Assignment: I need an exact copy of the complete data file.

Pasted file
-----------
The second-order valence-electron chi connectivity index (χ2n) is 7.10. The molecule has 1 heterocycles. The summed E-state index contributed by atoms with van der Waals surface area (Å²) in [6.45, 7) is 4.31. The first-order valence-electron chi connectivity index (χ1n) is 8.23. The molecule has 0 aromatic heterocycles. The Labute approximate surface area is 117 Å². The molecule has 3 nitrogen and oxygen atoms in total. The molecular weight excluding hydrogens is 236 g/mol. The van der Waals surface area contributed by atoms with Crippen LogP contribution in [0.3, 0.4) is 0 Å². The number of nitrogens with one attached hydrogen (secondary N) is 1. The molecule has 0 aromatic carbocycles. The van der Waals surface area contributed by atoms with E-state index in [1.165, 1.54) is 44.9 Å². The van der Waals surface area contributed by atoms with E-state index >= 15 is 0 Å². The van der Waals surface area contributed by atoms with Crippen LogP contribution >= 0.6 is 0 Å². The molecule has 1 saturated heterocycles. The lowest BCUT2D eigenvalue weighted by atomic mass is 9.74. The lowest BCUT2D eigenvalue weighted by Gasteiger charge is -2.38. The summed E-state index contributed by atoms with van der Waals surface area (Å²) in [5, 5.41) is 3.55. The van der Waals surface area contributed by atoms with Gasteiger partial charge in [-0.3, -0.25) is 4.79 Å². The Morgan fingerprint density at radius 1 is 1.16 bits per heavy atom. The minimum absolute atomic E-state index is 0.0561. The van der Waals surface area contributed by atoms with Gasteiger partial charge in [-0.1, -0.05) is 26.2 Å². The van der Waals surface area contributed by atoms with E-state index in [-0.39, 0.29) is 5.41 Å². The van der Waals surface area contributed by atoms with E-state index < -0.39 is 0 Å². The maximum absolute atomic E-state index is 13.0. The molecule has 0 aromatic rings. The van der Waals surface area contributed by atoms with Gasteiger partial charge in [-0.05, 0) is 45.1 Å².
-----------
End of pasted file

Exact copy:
The second-order valence-electron chi connectivity index (χ2n) is 7.10. The molecule has 1 heterocycles. The summed E-state index contributed by atoms with van der Waals surface area (Å²) in [6.45, 7) is 4.31. The first-order valence-electron chi connectivity index (χ1n) is 8.23. The molecule has 0 aromatic heterocycles. The Labute approximate surface area is 117 Å². The molecule has 3 nitrogen and oxygen atoms in total. The molecular weight excluding hydrogens is 236 g/mol. The van der Waals surface area contributed by atoms with Crippen LogP contribution in [0.3, 0.4) is 0 Å². The number of nitrogens with one attached hydrogen (secondary N) is 1. The molecule has 0 aromatic carbocycles. The van der Waals surface area contributed by atoms with E-state index in [1.165, 1.54) is 44.9 Å². The van der Waals surface area contributed by atoms with E-state index >= 15 is 0 Å². The van der Waals surface area contributed by atoms with Crippen LogP contribution >= 0.6 is 0 Å². The molecule has 1 saturated heterocycles. The lowest BCUT2D eigenvalue weighted by atomic mass is 9.74. The lowest BCUT2D eigenvalue weighted by Gasteiger charge is -2.38. The summed E-state index contributed by atoms with van der Waals surface area (Å²) in [5, 5.41) is 3.55. The van der Waals surface area contributed by atoms with Gasteiger partial charge in [-0.3, -0.25) is 4.79 Å². The Morgan fingerprint density at radius 1 is 1.16 bits per heavy atom. The minimum absolute atomic E-state index is 0.0561. The van der Waals surface area contributed by atoms with Gasteiger partial charge in [-0.1, -0.05) is 26.2 Å². The van der Waals surface area contributed by atoms with E-state index in [-0.39, 0.29) is 5.41 Å². The van der Waals surface area contributed by atoms with E-state index < -0.39 is 0 Å². The maximum absolute atomic E-state index is 13.0. The molecule has 0 aromatic rings. The van der Waals surface area contributed by atoms with Gasteiger partial charge in [-0.05, 0) is 45.1 Å².